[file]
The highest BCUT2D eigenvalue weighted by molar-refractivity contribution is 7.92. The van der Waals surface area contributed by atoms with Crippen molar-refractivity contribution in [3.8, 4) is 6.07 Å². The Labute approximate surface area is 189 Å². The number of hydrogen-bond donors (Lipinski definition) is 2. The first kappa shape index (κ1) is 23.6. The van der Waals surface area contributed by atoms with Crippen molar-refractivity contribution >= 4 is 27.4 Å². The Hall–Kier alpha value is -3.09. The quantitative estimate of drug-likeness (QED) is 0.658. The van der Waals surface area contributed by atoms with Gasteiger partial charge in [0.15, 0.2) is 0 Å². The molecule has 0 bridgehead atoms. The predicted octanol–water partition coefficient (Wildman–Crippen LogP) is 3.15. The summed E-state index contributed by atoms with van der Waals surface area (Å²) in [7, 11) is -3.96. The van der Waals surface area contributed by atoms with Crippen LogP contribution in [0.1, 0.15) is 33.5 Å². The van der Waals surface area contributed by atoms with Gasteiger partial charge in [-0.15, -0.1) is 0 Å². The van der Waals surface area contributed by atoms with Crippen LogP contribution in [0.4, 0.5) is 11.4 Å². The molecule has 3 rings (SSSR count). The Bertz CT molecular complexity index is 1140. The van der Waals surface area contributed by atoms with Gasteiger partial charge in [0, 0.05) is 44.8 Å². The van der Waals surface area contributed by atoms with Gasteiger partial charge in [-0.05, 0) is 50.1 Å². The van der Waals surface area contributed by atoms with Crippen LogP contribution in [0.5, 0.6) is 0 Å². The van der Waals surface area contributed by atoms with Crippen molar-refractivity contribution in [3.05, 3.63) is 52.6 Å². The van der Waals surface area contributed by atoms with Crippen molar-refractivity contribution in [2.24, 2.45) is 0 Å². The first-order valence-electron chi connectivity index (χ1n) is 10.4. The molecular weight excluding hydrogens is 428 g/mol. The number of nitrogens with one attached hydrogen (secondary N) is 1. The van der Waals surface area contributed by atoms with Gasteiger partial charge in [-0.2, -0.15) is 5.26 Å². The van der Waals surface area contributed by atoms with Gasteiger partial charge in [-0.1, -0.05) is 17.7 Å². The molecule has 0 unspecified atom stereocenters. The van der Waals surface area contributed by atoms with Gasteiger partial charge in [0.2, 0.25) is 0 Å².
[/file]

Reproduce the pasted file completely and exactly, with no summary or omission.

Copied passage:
The highest BCUT2D eigenvalue weighted by molar-refractivity contribution is 7.92. The van der Waals surface area contributed by atoms with Crippen molar-refractivity contribution in [3.8, 4) is 6.07 Å². The Labute approximate surface area is 189 Å². The number of hydrogen-bond donors (Lipinski definition) is 2. The first kappa shape index (κ1) is 23.6. The van der Waals surface area contributed by atoms with Crippen molar-refractivity contribution >= 4 is 27.4 Å². The Hall–Kier alpha value is -3.09. The quantitative estimate of drug-likeness (QED) is 0.658. The van der Waals surface area contributed by atoms with Gasteiger partial charge in [0.15, 0.2) is 0 Å². The molecule has 0 bridgehead atoms. The predicted octanol–water partition coefficient (Wildman–Crippen LogP) is 3.15. The summed E-state index contributed by atoms with van der Waals surface area (Å²) in [7, 11) is -3.96. The van der Waals surface area contributed by atoms with Crippen LogP contribution in [0.1, 0.15) is 33.5 Å². The van der Waals surface area contributed by atoms with Gasteiger partial charge in [-0.15, -0.1) is 0 Å². The van der Waals surface area contributed by atoms with Crippen LogP contribution in [0.4, 0.5) is 11.4 Å². The molecule has 3 rings (SSSR count). The Bertz CT molecular complexity index is 1140. The van der Waals surface area contributed by atoms with Gasteiger partial charge in [0, 0.05) is 44.8 Å². The van der Waals surface area contributed by atoms with Gasteiger partial charge in [-0.05, 0) is 50.1 Å². The van der Waals surface area contributed by atoms with Crippen LogP contribution in [0.5, 0.6) is 0 Å². The van der Waals surface area contributed by atoms with Crippen molar-refractivity contribution in [3.05, 3.63) is 52.6 Å². The van der Waals surface area contributed by atoms with Crippen molar-refractivity contribution in [2.24, 2.45) is 0 Å². The first-order valence-electron chi connectivity index (χ1n) is 10.4. The molecular weight excluding hydrogens is 428 g/mol. The number of nitrogens with one attached hydrogen (secondary N) is 1. The van der Waals surface area contributed by atoms with Gasteiger partial charge in [-0.2, -0.15) is 5.26 Å². The van der Waals surface area contributed by atoms with Gasteiger partial charge in [-0.1, -0.05) is 17.7 Å². The molecule has 0 unspecified atom stereocenters. The van der Waals surface area contributed by atoms with Gasteiger partial charge in [0.2, 0.25) is 0 Å².